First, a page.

In the mail I have received, there hasn’t been much dissent about the 64th-minute misconduct in the MLS final just over a week ago. But if there are any doubters out there, take a look at another view of the incident.
One of the nice things about being married to a lifelong journalist who is now at the cutting edge of the changes that are taking place in the news media, is that I hear, almost without effort, about the progress being made.
As a result, a short time ago I made a progressive suggestion to “..the halls of shame in windy city..” (thankyou to contributor “omg not again” for that lovely phrase, which is on a par with another beauty “The Temple of Pure Thought”, which I received from a friend and occasional adviser about this blog). It was simply this: Set up a network so that the federation can reach every referee almost instantly when needed.
Since November 19, when the "FIFA post" went up, 2500 people have come to this site to read about it and to make comments. I am sure that most of them understood from the tone of the piece, and the farcical elements deliberately written into it, that is was satire, not sooth. But, as I was warned when I was retreading myself to change careers from scientist to writer(1996-97), there is a danger in using irony, satire, or as we say in the old country "taking the piss", because you have to write it in such a way that the reader "gets it". That some of the commentators on this site thought it was real means that I didn't do my writing carefully enough. But at the same time, I thought that the person who sent in the terse, succinct (and in my opinion, wonderful!) comment that said simply "Zing" would have made it easy for the readers who came to the site after he or she did. Not so. The "Welsh Dragon" (as another writer called me) had indeed "roared", but not everyone heard it. That is why I am writing this elaboration.
Some time ago I wrote that I would post a short piece telling of the demise of two-man officiating in college games. Ed and I were involved personally and we regard our efforts as a significant contribution to the development of the sport in this country. Luck, determination, professionalism, and a small group of good officials from North Texas all played a part in the events at the NAIA National Championships of November 1978 in Alabama . . .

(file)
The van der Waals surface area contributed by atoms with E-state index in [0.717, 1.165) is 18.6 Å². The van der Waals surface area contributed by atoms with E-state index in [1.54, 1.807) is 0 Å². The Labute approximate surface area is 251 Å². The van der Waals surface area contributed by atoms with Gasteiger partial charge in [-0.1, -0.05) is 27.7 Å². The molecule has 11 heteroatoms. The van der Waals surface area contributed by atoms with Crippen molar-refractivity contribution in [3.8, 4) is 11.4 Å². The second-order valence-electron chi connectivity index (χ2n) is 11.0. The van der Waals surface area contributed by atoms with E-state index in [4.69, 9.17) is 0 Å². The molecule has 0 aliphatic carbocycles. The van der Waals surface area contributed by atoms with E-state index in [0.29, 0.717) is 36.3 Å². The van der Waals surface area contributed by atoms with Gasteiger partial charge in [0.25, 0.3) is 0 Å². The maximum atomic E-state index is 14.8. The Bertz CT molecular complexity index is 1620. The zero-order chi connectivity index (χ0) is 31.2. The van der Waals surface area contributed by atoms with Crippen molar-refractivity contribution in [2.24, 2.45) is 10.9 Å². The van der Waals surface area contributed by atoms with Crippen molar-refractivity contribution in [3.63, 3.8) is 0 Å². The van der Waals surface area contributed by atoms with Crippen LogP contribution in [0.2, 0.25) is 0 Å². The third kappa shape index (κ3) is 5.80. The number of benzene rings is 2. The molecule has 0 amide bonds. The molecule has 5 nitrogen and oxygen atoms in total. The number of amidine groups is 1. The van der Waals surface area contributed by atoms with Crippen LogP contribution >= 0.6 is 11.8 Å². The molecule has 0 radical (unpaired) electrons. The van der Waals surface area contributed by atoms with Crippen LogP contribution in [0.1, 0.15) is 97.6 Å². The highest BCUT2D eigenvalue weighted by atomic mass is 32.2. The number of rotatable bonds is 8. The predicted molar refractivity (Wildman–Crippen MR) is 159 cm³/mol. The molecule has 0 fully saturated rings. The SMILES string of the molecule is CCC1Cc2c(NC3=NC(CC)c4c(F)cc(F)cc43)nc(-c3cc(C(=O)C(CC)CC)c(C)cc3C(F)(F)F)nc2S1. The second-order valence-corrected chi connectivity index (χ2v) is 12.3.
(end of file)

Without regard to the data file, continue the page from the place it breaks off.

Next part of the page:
On October 24th, I posted an article entitled “PRAISE . . . AND A SUGGESTION FOR CHICAGO”, suggesting that the referee program of the federation could establish a network of all referees, using it as an quick and efficient way of getting information--educational information--to every (or almost every) registered referee in the country. I ended the piece with this:
Imagine a short, pithy bulletin on some important topic, or recently-described problem, sent to referees every two weeks. What a great thing that would be! Get busy, Chicago; it’s not that difficult! I'll show you one tomorrow.
My “tomorrow” is obviously a bit late, but judging by the number of hits on this site, I’ve been keeping you entertained anyway. I have no excuses, but try this:
I’ll admit I was surprised when I saw the memo that the rules for qualifying as a National Referee had been changed, AND I was delighted that one effect will be to make it more difficult (read: raise the standard) to become one.
My position has been clear since the mid-nineties, when the requirements I had put in place were gradually eroded (read: lowered). I (and others) predicted that the changes back then would lead to there being far too many referees of questionable experience and ability at the top level. We were right, and I am glad that Chicago is finally coming to its senses on this issue.